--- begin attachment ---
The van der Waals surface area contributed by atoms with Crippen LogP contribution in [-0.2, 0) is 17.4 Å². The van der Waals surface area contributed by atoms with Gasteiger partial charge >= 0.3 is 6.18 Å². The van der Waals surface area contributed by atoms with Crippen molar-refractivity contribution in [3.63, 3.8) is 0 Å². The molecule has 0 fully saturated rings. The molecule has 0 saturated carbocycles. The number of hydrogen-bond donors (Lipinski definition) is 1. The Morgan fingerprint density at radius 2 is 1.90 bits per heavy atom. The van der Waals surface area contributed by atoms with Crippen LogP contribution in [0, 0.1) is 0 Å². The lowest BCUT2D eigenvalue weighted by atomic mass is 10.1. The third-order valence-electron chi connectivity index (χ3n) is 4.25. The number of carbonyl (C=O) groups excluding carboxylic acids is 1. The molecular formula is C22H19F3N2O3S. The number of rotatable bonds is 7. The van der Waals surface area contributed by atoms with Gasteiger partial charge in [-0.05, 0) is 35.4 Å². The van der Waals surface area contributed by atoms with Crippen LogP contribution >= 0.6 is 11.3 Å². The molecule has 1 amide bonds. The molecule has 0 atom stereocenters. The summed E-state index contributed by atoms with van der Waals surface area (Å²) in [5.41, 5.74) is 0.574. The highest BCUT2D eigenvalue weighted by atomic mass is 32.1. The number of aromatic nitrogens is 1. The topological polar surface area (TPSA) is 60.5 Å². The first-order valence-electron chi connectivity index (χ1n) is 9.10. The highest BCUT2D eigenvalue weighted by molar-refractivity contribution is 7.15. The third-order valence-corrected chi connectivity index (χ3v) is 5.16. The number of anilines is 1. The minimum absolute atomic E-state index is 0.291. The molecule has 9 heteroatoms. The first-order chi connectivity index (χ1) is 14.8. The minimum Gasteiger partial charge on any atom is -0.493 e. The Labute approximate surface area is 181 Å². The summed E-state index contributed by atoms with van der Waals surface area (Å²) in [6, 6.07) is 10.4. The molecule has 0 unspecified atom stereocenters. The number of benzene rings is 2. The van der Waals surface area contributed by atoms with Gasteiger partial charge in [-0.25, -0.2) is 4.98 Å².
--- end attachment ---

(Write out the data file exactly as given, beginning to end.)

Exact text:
The van der Waals surface area contributed by atoms with Crippen LogP contribution in [-0.2, 0) is 17.4 Å². The van der Waals surface area contributed by atoms with Gasteiger partial charge >= 0.3 is 6.18 Å². The van der Waals surface area contributed by atoms with Crippen molar-refractivity contribution in [3.63, 3.8) is 0 Å². The molecule has 0 fully saturated rings. The molecule has 0 saturated carbocycles. The number of hydrogen-bond donors (Lipinski definition) is 1. The Morgan fingerprint density at radius 2 is 1.90 bits per heavy atom. The van der Waals surface area contributed by atoms with Crippen LogP contribution in [0, 0.1) is 0 Å². The lowest BCUT2D eigenvalue weighted by atomic mass is 10.1. The third-order valence-electron chi connectivity index (χ3n) is 4.25. The number of carbonyl (C=O) groups excluding carboxylic acids is 1. The molecular formula is C22H19F3N2O3S. The number of rotatable bonds is 7. The van der Waals surface area contributed by atoms with Gasteiger partial charge in [-0.05, 0) is 35.4 Å². The van der Waals surface area contributed by atoms with Crippen LogP contribution >= 0.6 is 11.3 Å². The molecule has 1 amide bonds. The molecule has 0 atom stereocenters. The summed E-state index contributed by atoms with van der Waals surface area (Å²) in [5.41, 5.74) is 0.574. The highest BCUT2D eigenvalue weighted by atomic mass is 32.1. The number of aromatic nitrogens is 1. The topological polar surface area (TPSA) is 60.5 Å². The first-order valence-electron chi connectivity index (χ1n) is 9.10. The highest BCUT2D eigenvalue weighted by molar-refractivity contribution is 7.15. The third-order valence-corrected chi connectivity index (χ3v) is 5.16. The number of anilines is 1. The minimum absolute atomic E-state index is 0.291. The molecule has 9 heteroatoms. The first-order chi connectivity index (χ1) is 14.8. The minimum Gasteiger partial charge on any atom is -0.493 e. The Labute approximate surface area is 181 Å². The summed E-state index contributed by atoms with van der Waals surface area (Å²) in [6, 6.07) is 10.4. The molecule has 0 unspecified atom stereocenters. The number of benzene rings is 2. The van der Waals surface area contributed by atoms with Gasteiger partial charge in [-0.25, -0.2) is 4.98 Å².